I hate rhythm...
One of the reasons I’ve been focusing more on technique, bowing and shifts rather than my jazz pieces with Clayton was because I was avoiding working on my jazz pieces because of the rhythm. A lot of the pieces start and end on the ‘and’ and are syncopated, and have “weird” time signatures. Well, no avoiding it now!
Maybe I wasn’t ready for it before, but it’s starting (very slowly) to sink in. Or maybe it’s because I know I need to at least get a "hold” of it so I don’t let my ensemble group down (whomever they may be), whereas before I was playing the pieces for “fun” and knew I could stop at any time – which I did…ugh, quitter!
Anyway, during this lesson, we spent the time counting out and clapping Chant and Fugue. I always find it so embarrassingly funny when I have to do this. Embarrassing because I think I must look like a stammering idiot being an adult not knowing how to count to FOUR! And funny, because I just have to laugh out how flustered I get – reminds me of being in second grade having to go up in front of class to do a presentation or something. Lol! ;).
Why am I always so embarrassed when I have to do this?
When I dance Lindy Hop and am working on rhythm and footwork I can easily scat the rhythm/syncopation and steps. Although I don’t count the steps any more since scatting is so much easier, maybe I should start counting again… Yet I get embarrassed when I have to count out or say the rhythm. Why is that?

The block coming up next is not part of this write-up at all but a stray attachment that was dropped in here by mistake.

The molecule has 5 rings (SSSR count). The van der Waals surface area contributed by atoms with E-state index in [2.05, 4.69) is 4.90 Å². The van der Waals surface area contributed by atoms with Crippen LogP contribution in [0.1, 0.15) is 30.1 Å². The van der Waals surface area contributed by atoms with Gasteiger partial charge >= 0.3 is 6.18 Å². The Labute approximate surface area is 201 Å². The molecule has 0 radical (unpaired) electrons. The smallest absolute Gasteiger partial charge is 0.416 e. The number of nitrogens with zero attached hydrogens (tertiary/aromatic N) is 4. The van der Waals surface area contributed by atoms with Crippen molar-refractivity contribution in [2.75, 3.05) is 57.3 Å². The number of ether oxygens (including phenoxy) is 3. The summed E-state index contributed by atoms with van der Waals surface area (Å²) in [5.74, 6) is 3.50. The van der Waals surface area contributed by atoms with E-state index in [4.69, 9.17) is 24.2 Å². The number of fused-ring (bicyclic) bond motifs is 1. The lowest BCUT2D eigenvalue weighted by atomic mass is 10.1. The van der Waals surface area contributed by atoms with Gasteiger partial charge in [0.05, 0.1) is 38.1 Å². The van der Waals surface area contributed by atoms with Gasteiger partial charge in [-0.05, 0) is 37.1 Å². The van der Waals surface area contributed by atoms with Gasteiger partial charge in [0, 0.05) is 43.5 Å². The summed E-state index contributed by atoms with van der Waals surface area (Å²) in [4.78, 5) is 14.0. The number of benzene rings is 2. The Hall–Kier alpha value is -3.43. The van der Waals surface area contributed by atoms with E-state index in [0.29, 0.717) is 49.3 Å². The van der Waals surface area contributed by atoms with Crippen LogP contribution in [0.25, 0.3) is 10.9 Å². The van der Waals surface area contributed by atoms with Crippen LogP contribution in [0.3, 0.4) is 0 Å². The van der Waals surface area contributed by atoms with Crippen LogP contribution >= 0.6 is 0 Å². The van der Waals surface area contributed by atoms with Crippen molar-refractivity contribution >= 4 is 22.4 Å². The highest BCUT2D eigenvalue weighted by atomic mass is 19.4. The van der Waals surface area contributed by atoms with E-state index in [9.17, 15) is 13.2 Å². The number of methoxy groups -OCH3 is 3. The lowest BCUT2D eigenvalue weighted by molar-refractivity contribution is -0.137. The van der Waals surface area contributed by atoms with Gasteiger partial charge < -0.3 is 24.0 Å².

When I first started to learn how to count out rhythm, I was actually SUPER embarrassed to count the rhythm in front of Clayton, which made me all flustered and made my counting worse! Surprisingly, I got flustered when I had to count it out for Adam too, although not nearly as bad since I had practice doing it with Clayton.
I was discussing this with my husband, and he mentioned that math and music use up the same area in the brain which is why it makes it tough for some people to concentrate on math and music at the same time. My husband says that he can’t listen to music and work on physics at the same time either. I’m going to have to look into/research that! Is that why it's easier to clap out or do some kind of body movement for rhythm instead of just saying it because physical movement uses a different part of the brain?
Anyway, I digress…
When I was working on rhythm with Clayton we were doing subdivisions and I found that I had to go back to doing subdivisions. Which I wasn’t doing correctly for this piece anyway since this has a 4/4 time signature and I was doing a 2/4 count since it's obviously easier to count to two! Which Adam of course noticed and recommended that I start counting it with 4/4 timing. ;).
I also discovered that I have to at least have a handle on my bowing and fingering before I can start working on rhythm. I know rhythm is more important when playing with an ensemble, but if I can't get my fingering and bowing where it should be when I need it, than I'm going to miss the beat every time.
Lots to work on for this piece!!